Today we’re going to take a look at a couple of “new” meta Rebel lists that have been getting play in recent events. This lists are interesting for a couple of reasons: 1) they are themselves counter meta lists for other factions and 2) they are all aggressive skews. Let’s talk about those separately.
What does it mean for a list to be “counter meta”? First, we have to talk about what a “meta” is in the first place.
Broadly speaking, a meta is what sort of lists you expect to see at a tournament, and more specifically which lists you expect to need to beat in order to be successful in that tournament. The classic example of this was Tauntauns during the August 2019 (NOVA Open) through January 2020 (Las Vegas Open), which also included several other tournaments such as Warfaire Weekend and Season 4 of Invader League. During this time period, if you weren’t playing Tauntauns yourself, you needed a strong plan to counter them, or you weren’t going to go very far in a tournament. As it happens, Tauntauns did indeed have a strong counter pick: Palpatine. Two of the referenced tournaments (NOVA Open and Las Vegas Open) were won by Palpatine players, and basically all of the other tournaments during this time period were won by Tauntauns.
It’s sort of hard to say what the “meta” is now, but we can at least say what some of the strong lists are based on what tournament data we do have. All forms of Republic (GAR) lists, especially Rexstar (Rex and a bunch of Phase IIs with ARCs) as well as high activation CIS lists (13 activation STAPs and 11 activation double AAT). Any plan for making a “counter meta” list should include something to deal with those. As luck would have it, all three of the Rebel lists we’re going to look at today do that.
What, exactly, is a “skew”? Basically it’s something that asks a difficult question of your opponent (do you have a counter to armor, for example) and then leans hard into that question with redundancy. The classic example is a double heavy list; maybe your opponent has enough Impact to deal with one heavy, but not two at once. Or the old school triple Tauntaun list; perhaps your opponent could handle one aggressive creature trooper in their face, but what about three at a time?
Skew lists tend to be extremely good at a couple of things and lean into that identity as hard as possible. They may themselves have hard counters, but those counters are either inefficient or not commonly taken in tournament lists.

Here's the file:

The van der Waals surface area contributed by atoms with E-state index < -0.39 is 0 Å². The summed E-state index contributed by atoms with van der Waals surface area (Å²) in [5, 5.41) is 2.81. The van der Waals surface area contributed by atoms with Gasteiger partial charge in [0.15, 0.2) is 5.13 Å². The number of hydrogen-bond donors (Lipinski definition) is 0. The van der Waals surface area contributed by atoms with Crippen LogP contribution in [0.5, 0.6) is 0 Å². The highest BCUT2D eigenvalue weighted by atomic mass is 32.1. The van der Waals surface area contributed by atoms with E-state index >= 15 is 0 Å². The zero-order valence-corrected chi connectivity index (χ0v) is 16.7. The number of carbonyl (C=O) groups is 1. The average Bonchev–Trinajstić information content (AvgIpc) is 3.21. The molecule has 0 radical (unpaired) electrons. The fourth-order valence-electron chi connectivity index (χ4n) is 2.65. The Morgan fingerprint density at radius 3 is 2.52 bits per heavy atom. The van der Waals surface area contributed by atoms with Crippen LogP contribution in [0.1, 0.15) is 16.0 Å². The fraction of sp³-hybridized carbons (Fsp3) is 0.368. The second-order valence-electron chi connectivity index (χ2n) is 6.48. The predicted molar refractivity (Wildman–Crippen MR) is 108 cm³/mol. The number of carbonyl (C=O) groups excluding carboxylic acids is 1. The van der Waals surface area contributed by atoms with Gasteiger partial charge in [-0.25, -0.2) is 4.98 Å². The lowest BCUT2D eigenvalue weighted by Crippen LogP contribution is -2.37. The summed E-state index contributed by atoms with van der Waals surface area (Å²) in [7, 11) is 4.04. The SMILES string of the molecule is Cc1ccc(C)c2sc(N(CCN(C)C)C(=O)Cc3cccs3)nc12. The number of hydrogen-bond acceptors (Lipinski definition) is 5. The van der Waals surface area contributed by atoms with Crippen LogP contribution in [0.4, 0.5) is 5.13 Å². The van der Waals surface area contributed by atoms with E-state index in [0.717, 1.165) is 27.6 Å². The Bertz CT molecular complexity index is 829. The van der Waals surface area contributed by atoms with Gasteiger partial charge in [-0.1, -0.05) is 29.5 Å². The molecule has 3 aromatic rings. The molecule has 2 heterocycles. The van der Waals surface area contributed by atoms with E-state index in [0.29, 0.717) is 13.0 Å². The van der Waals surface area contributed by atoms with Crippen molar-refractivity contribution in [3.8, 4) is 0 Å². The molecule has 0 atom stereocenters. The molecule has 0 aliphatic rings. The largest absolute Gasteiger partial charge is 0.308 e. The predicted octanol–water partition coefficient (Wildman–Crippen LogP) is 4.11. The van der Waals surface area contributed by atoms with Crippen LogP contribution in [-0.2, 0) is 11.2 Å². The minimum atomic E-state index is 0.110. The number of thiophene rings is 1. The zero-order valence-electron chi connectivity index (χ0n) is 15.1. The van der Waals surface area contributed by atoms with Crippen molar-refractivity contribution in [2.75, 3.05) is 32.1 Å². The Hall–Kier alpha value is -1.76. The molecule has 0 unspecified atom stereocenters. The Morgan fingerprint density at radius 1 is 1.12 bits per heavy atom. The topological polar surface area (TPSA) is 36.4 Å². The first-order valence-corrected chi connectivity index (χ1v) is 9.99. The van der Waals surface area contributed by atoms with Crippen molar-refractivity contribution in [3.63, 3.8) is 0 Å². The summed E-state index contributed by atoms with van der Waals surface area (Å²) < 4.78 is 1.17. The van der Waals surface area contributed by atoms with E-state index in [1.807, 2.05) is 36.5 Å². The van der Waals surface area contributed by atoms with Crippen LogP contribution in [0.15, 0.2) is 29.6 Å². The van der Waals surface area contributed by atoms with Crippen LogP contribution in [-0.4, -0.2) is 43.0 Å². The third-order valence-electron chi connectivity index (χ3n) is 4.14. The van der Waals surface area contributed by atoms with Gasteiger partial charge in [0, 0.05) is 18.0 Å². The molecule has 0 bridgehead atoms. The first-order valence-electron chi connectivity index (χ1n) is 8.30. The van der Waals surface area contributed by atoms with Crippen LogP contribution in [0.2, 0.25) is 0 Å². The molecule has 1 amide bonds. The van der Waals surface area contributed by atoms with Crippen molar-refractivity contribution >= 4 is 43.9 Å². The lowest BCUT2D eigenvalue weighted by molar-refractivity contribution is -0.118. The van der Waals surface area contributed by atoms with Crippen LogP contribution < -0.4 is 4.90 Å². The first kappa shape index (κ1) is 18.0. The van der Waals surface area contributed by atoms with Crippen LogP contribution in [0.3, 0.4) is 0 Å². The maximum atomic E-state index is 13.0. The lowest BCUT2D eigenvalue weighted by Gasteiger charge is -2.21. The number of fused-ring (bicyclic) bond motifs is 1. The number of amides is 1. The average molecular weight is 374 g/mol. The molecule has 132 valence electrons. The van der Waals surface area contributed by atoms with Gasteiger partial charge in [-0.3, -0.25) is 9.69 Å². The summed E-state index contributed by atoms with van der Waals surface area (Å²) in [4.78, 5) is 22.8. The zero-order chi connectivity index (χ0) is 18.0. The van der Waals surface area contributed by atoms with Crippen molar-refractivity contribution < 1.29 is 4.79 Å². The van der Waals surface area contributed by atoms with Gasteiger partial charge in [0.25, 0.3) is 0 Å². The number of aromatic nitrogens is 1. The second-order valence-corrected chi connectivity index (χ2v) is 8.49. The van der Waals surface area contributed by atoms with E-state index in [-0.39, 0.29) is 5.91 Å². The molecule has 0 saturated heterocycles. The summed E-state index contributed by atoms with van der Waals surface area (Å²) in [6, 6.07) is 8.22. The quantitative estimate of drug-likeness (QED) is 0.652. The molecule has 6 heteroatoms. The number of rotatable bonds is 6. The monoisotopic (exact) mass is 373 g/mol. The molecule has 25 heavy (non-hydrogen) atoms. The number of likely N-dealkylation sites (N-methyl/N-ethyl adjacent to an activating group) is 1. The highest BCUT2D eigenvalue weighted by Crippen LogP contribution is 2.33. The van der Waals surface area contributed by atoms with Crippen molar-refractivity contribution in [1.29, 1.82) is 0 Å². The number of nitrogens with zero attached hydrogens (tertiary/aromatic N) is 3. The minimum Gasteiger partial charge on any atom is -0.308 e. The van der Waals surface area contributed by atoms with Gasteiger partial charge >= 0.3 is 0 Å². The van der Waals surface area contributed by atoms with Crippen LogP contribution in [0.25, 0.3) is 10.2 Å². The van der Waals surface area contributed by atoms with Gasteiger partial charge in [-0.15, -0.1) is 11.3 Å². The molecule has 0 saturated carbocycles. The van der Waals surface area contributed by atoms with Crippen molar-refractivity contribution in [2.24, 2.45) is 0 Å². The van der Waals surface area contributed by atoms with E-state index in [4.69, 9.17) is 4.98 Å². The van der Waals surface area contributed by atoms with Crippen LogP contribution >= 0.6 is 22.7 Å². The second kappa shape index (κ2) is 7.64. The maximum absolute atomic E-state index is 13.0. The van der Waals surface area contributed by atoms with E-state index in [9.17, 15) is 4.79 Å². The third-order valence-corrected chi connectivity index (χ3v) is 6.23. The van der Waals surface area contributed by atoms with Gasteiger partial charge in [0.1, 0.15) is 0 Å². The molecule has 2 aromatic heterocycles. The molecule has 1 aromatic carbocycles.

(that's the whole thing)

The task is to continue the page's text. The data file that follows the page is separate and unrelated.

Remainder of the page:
Let’s dive into our first list.
Rebel Armor Skew
This one was played by Zak Harbula (Floorf the Dwarf) at the recent Dallas Open. There are many variations of this list; you could certainly swap in any variation of AT-RT weapons (I like flamers, because rolling fistfulls of dice is fun). You can also cut the RTs and run Rebel Veterans with heavies instead of naked Rebel Troopers. There are ways to add some astromechs as well, if you don’t feel like you need as much bid.
Basically this leans into the fact that very few lists (except for Maul/B2 lists) run dedicated Impact weapons. GAR lists can capably handle some armor with ARCs and crit fishing, especially tanks, who rely on their save (Lethal goes a long way there). However, the Critical Keyword is unreliable when dealing with mass amounts of armor, and GAR lists tend to leave a lot of paint (hits) on the table when all their important targets have the armor keyword. 13 Activation STAPs also tend to rely on Critical for their armor hunting needs (via STAPs or E-5s’), and T-47s are one of the only units that actually out-ranges STAPs on threat range, so they make good STAP hunters.
This list leans hard into objective play, with a strong bid and objectives that favor mobility and vehicle scoring. It also has R2, because hopefully your opponent is too busy focusing on your scary vehicles to see that R2 is slowly beep booping his way to victory. Clone lists are unparalleled at slugging it out over open areas, but they lack mobility and tend to want to stay together in a ball, so if you can split their focus and force them to do things besides aiming, dodging, and shooting you’ve got a chance.
Popularized by CowboyTyrone in Ladder and Invader League, this is what I like to call a “W Key” list, because it only has one mode; you just mash the “W” key and go forward. This list has so many wounds and Pierce [six(!) units with Pierce] that it is capable of just completely overrunning a Clone ball. There really isn’t much more to say about this list except “I bet you can’t handle all this fur.”
The recon intel on the vets also allows for forward deployment of the MkII’s for some cheeky fire support shots.
This is the Way
Finn ran this one against me in our most recent team league match. I won’t spoil it for you, but let’s just say you shouldn’t underestimate the melee ability of Mandos.
There are many ways to do a Rebel Mando skew; you could swap Cassian/K2/Chewie for Sabine and R2, if you really wanted to go all in there (and upgrade one of the generic Mandos to Clan Wren). Cassian adds a lot to this list, though. Volunteer Mission is great on the Mandos, and K2 gives you an annoying objective unit on Recover, Vaps and Hostage. Cassian, K2 and Chewie also give you a lot of Pierce stacking for those pesky GAR matchups.
Rebels have some really interesting aggressive skew options that are well positioned to deal with some of the “top” meta lists running around right now. Rebel list building is positioned to get even more interesting with the impending release of the the A-A5 speeder truck, which besides being an unending source of various van/bus related memes looks to be a really solid support option. I’m excited to see what sorts of lists we get at Atlantic City Open, which should be the first tournament where those are legal.
Anyway… go forth and bury some Clones in fur!